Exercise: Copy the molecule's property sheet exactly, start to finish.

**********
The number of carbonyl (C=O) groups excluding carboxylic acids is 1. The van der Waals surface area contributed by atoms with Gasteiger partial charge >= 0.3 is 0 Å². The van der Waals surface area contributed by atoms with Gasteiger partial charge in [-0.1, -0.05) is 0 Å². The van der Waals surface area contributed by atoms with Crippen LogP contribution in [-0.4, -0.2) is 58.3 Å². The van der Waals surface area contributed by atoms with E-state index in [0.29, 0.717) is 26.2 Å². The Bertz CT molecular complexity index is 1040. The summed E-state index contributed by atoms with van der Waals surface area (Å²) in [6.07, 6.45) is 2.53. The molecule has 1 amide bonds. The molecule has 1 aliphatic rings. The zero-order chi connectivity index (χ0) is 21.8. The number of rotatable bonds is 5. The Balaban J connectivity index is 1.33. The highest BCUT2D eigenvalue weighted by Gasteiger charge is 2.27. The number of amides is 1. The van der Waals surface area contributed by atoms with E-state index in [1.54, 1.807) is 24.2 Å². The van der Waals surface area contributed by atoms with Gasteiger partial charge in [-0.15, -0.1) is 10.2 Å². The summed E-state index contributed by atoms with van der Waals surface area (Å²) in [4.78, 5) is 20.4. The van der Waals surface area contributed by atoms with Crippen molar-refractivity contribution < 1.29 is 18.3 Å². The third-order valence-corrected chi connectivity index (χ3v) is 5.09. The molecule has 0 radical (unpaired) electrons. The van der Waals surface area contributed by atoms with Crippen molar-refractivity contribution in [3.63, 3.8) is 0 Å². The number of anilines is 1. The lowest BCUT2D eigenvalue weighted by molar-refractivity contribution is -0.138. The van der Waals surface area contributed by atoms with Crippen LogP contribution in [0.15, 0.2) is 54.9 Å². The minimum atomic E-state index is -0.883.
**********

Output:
The number of carbonyl (C=O) groups excluding carboxylic acids is 1. The van der Waals surface area contributed by atoms with Gasteiger partial charge >= 0.3 is 0 Å². The van der Waals surface area contributed by atoms with Gasteiger partial charge in [-0.1, -0.05) is 0 Å². The van der Waals surface area contributed by atoms with Crippen LogP contribution in [-0.4, -0.2) is 58.3 Å². The van der Waals surface area contributed by atoms with E-state index in [0.29, 0.717) is 26.2 Å². The Bertz CT molecular complexity index is 1040. The summed E-state index contributed by atoms with van der Waals surface area (Å²) in [6.07, 6.45) is 2.53. The molecule has 1 amide bonds. The molecule has 1 aliphatic rings. The zero-order chi connectivity index (χ0) is 21.8. The number of rotatable bonds is 5. The Balaban J connectivity index is 1.33. The highest BCUT2D eigenvalue weighted by Gasteiger charge is 2.27. The number of amides is 1. The van der Waals surface area contributed by atoms with E-state index in [1.54, 1.807) is 24.2 Å². The van der Waals surface area contributed by atoms with Gasteiger partial charge in [-0.15, -0.1) is 10.2 Å². The summed E-state index contributed by atoms with van der Waals surface area (Å²) in [4.78, 5) is 20.4. The van der Waals surface area contributed by atoms with Crippen molar-refractivity contribution < 1.29 is 18.3 Å². The third-order valence-corrected chi connectivity index (χ3v) is 5.09. The molecule has 0 radical (unpaired) electrons. The van der Waals surface area contributed by atoms with Crippen molar-refractivity contribution in [3.63, 3.8) is 0 Å². The number of anilines is 1. The lowest BCUT2D eigenvalue weighted by molar-refractivity contribution is -0.138. The van der Waals surface area contributed by atoms with Crippen LogP contribution in [0.15, 0.2) is 54.9 Å². The minimum atomic E-state index is -0.883.